Ventura County officials agreed Friday to cut as much as $280 a month from retirees’ pay next year, rather than dip into reserve funds or county coffers for the needed funds.
Faced with tight financial markets and real estate losses in the pension fund, the county Board of Retirement voted 7 to 2 to eliminate the extra pay in the budget year beginning this July.
“We don’t have the money, that’s what it comes down to,” said Harold S. Pittman, the county tax collector and a member of the board.
County officials argued that granting the $5 million in supplemental benefits could force current employees to contribute more toward their retirement or prompt the county to cut jobs and salaries.
Retirees rejected that argument, saying the pension fund has more than $42 million--or 5% of its resources--in reserves that could be tapped. State law only requires that 1% be set aside.
Retirees and current workers both supported a plan to reduce the reserve fund to 4%, providing as much as $8 million to pay the supplement benefits.
“The fund is extremely healthy, there is no reason this could not be approved by your board,” said Catherine Johnston of the Ventura County Retired Employers Assn.
Johnston argued that the pension plan can afford the reduction better than the retirees. “To eliminate those benefits is going to create a tremendous hardship on those retirees,” she said. “They have come to depend on these benefits for living expenses.”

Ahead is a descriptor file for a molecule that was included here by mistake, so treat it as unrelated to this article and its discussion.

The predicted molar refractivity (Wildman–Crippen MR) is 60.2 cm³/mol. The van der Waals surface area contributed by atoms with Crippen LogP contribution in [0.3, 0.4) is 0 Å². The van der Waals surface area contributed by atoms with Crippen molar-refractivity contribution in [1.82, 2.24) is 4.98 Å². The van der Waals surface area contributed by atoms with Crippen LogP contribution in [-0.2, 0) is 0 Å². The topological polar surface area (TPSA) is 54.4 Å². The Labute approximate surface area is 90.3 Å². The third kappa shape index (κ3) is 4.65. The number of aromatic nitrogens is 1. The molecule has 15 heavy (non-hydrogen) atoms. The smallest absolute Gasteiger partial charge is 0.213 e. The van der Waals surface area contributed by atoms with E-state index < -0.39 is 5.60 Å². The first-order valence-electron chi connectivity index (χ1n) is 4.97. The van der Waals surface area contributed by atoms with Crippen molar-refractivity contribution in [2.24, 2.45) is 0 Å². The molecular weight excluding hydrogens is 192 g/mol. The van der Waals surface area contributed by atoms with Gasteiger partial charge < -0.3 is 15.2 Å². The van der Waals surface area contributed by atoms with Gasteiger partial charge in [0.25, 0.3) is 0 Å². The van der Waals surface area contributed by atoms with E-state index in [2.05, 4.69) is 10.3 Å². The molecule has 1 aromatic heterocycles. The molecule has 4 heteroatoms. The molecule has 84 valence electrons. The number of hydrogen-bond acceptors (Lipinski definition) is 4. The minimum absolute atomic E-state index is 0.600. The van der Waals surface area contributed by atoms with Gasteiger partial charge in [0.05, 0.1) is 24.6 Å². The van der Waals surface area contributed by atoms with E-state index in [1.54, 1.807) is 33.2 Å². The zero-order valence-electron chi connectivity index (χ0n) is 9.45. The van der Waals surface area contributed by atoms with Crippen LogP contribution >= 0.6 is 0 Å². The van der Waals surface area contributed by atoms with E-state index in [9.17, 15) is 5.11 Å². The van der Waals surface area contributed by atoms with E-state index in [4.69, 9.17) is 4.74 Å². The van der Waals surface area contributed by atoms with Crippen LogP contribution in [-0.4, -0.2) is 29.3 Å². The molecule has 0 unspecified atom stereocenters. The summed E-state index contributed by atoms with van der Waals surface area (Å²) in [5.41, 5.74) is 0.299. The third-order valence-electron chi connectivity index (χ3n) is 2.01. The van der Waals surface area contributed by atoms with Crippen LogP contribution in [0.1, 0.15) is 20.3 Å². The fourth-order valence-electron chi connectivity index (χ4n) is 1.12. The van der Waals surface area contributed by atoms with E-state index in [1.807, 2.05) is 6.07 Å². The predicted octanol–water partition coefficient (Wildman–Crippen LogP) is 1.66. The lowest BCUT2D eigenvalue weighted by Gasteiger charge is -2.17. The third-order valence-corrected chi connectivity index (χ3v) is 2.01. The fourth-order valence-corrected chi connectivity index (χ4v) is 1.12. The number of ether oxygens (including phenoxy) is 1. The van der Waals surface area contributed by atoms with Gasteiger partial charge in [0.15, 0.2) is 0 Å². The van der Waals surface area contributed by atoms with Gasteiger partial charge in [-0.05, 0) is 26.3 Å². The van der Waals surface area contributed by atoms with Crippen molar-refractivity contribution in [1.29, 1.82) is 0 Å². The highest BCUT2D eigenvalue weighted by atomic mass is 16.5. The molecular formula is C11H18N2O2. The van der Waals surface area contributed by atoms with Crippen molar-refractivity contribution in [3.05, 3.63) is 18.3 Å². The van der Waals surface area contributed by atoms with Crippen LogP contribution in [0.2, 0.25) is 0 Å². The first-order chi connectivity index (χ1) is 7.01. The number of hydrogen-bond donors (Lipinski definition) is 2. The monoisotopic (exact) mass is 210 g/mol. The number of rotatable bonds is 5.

Board member Chuck Moore, who favored continuing the benefits, presented an actuary’s analysis indicating that one year’s payment would not affect the interest rates or require higher employee contribution rates.
Current county employees said the board should be able to find a way to provide the benefits without raising costs for workers or cutting into retirees’ pay.
“I don’t care how we do it, whether we lower the reserves or whether the county steps up to the plate,” said Barry Hammitt, executive director of the Service Employees International Union, Local 998.
But taxpayer advocates argued that reducing reserves for a onetime payment represents bad financial planning.
The benefits at issue come as supplement pay, funds beyond the pension that county retirees are already due. The retirement board granted one supplement benefit in 1977, giving up to $70 a month to pensioners.
The second benefit, approved in 1990, applies only to employees who retired before that year. That payment, which can climb as high as $210 a month, was intended to make up partly for policy changes that gave the newest retirees significantly higher pension payments.
But the benefits were intended to use up excess funds in the profitable years, argued Supervisor Maria VanderKolk, who is also a member of the retirement board.
“In this past year, we don’t have excess earning, and that’s the crux of this,” she said. Drops in the stock market have reduced the value of the county’s fund, and real estate losses have also affected the value.
“A public retirement plan is not a social program intended to provide supplemental benefit as time and circumstances change,” VanderKolk wrote in a letter to the other supervisors.
Retirees say there is little solace to the pensioners, some of whom rely on the supplemental benefits for 38% of their pay.
“We still come to the bottom-line problem. We’re taking money out of people’s pockets who have come to rely on it,” said Hammitt from the employees union. He urged the board to find a permanent way to fund the supplemental benefits. Board members and retiree representatives agreed to work toward that aim in the year ahead.
Retirees will receive a letter within a few weeks telling them not to expect the supplemental pay.